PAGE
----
The UPA Governments list of provisions for improving the health of the population as put forth in its Common Minimum Program (CMP) was short. It promised to raise the public expenditure on health, increase investment in the control of communicable diseases, ensure healthcare for the poor through a national health insurance scheme, improve the availability of life-saving drugs at a reasonable cost and introduce a targeted population control programme in 150 districts in the country. But following criticism about its plans for a 'sharply targeted population control programme', the central government (including the Prime Minister) made repeated assertions that coercion cannot be part of any population stabilisation policy.
As a step towards fulfilling its promises, on January 4, 2005 the UPA cabinet approved the formation of a National Rural Health Mission (NRHM). The mission will aim at integrating different vertical programmes, decentralising health care service delivery at the village, and improving intersectoral action. ('Vertical' implies that machinery responsible for planning, implementing and monitoring are unique for every centrally funded program and operate without any coordination with the others. Thus when the pulse polio machinery or the HIV/AIDS machinery start rolling they do not consider the implications of such a campaign on the delivery of other health care services say maternal health or regular immunisation services.)
One of the main bottlenecks to the effective delivery of comprehensive healthcare services at the community level has been the multiplicity of vertical national health programmes. While all these programmes have depended upon the lowly multipurpose health worker (officially called the Auxiliary Nurse Midwife - ANM) for their implementation, the programmes' different planning, monitoring and supervisory systems bring about very uneven pattern of service delivery.
The interminable rounds of the Pulse Polio campaign have a serious impact on routine immunisation programmes as well as delivery of other essential services like maternal health. Also the family planning programme often takes precedence over all other interventions in the absence of any integrated decentralised (bottom-up) planning. The NRHM proposes to address these problems by a number of innovations at the community level.
Access at the local level
Firstly the NRHM proposes to appoint a community level health worker who has been named ASHA or Accredited Social Health Activist. It is proposed that over two hundred and fifty thousand such health workers will be appointed and they will provide first contact care to people in villages. These health workers will be women and will work closely with the Anganwadi Worker (village level worker of the Integrated Child Development Services) and the ANM. They will be chosen by and be accountable to the women in the community.
This means that women get to choose who would become the ASHA from their villages, and the ASHA would be answerable to the women as well. Health education services (covering a wide range from drinking water, sanitation, maternal and child health) would be available on a more regular basis. Health education has been a very weak point in the system currently. The ANM is either a non-resident or has too many other responsibilities (including filling up of a large number of registers, a separate one for each vertical government programme). The ASHA is also expected to provide curative assistance for fever, diarrhoea, etc.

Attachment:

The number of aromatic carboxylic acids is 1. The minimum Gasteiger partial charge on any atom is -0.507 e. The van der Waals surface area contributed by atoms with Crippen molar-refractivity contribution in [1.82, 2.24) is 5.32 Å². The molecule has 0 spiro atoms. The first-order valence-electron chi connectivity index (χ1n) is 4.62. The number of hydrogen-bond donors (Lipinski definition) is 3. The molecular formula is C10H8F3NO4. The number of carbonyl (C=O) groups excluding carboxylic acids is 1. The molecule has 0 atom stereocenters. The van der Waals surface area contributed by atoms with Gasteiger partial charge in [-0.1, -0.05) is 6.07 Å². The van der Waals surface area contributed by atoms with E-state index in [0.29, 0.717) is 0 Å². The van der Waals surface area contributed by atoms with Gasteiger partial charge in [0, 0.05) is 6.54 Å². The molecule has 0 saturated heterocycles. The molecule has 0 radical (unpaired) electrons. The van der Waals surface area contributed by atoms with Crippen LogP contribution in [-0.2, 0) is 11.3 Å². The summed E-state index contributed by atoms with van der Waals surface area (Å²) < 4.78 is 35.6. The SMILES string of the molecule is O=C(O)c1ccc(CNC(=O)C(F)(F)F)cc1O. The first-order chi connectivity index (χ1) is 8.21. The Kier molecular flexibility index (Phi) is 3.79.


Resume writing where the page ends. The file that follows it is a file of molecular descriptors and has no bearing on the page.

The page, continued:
A second proposal is to consolidate the different vertical programmes at the district level so that these programmes are planned and monitored through a single authority and a single district health plan. At present different programmes are supervised independently by different officers like the Deputy Chief Medical Officers, District TB Officer, District Leprosy Officer, District RCH Officer and so on. It has also been proposed in one of the planning documents that the funds available at the district will be pooled so that these can be allocated according to local priority rather than follow narrow programme lines.
There is a distinct gain from this. Planning, implementing and monitoring of specific health related activities will be done according to local priorities and not according to the nationally determined priorities of different national programmes. Thus if maternal or child health is the issue, the programmes will not be for family planning or HIV/AIDS.
More services in rural hospitals
A third and very important aspect of the proposed changes is strengthening health care delivery through rural hospitals which will provide a standardised range of services. The cabinet note mentions that 2000 such hospitals will be strengthened, while one of the earlier drafts had also mentioned that each subcentre would henceforth have two ANMs, the PHC two medical officers and the community health centre (rural hospital) 5 MBBS doctors.